Seismic modeling and reservoir simulations come to the TeraGrid, improving two workhorses of the oil industry.

Oil prospecting used to rely on hunches as much as anything else. Where to explore? Luck might land you a spot where oil was seeping from the ground. Where to set up the wells, pumps, and other equipment? There were some rules of thumb to fall back on. How to manage production? Perhaps you'd check the site's current performance, compare it to past wells' behavior, and then go by instinct.

Nowadays, however, a golden gut isn't worth what it used to be.

"Twenty or 30 years ago, people started to wonder how to get more from their wells," says Wolfgang Bangerth, a postdoc at the University of Texas at Austin's Center for Subsurface Modeling. "They began to wonder, 'What are the clever ways to do this?'"

Some of these more clever ways are newer techniques in drilling and production. Companies can now drill horizontally and sink wells that branch in multiple directions. They can shut down sections of their wells. Pumps, which force oil toward wells, can be run at different rates and on varying schedules.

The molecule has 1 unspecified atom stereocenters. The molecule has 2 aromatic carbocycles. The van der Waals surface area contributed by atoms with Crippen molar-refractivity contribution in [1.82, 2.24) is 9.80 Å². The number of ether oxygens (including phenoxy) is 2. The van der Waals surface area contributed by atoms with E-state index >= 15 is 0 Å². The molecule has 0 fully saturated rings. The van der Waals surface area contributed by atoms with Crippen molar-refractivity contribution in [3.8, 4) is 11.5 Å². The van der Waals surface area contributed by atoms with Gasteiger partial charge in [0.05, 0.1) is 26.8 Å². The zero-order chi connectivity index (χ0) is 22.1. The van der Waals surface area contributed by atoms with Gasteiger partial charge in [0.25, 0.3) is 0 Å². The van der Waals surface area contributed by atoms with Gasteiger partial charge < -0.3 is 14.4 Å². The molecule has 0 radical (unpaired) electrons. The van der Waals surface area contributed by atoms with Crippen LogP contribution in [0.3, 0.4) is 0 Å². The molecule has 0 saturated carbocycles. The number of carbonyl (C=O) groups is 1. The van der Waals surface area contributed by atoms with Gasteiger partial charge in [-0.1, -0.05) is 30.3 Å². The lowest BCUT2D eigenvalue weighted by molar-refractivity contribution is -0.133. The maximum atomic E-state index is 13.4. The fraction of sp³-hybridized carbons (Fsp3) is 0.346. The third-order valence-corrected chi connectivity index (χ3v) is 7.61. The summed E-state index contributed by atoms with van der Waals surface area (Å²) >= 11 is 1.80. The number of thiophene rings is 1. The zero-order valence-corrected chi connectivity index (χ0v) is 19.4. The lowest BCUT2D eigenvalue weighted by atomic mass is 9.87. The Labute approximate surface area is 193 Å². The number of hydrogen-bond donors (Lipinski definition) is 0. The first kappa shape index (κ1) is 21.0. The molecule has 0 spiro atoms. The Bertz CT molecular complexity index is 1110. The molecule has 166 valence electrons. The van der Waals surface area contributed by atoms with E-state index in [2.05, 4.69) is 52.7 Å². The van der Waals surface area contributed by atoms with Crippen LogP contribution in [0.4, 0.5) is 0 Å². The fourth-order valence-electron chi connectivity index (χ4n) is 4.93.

Companies also need to choose ideal places for this equipment and to surmise the geological features of the ground beneath it. That's where people like Bangerth and his collaborators come in. Using TeraGrid resources, a multidisciplinary team from UT, The Ohio State University, and Rutgers University is at work on software tools that improve companies' oil reservoir management. The tools allow them to better exploit existing reservoirs, find new reservoirs, and minimize drilling's adverse environmental impact.

"Reservoir models, which help guide production strategies, and seismic imaging, used to determine subsurface properties, are two workhorses of the oil industry," Bangerth says.

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Visualization of oil reservoir simulation. Pumps, represented by asterisks, push oil toward wells, represented by small white circles, that draw oil from the ground. Blue areas indicate areas of high water concentration. Brown areas indicate areas of high oil concentration.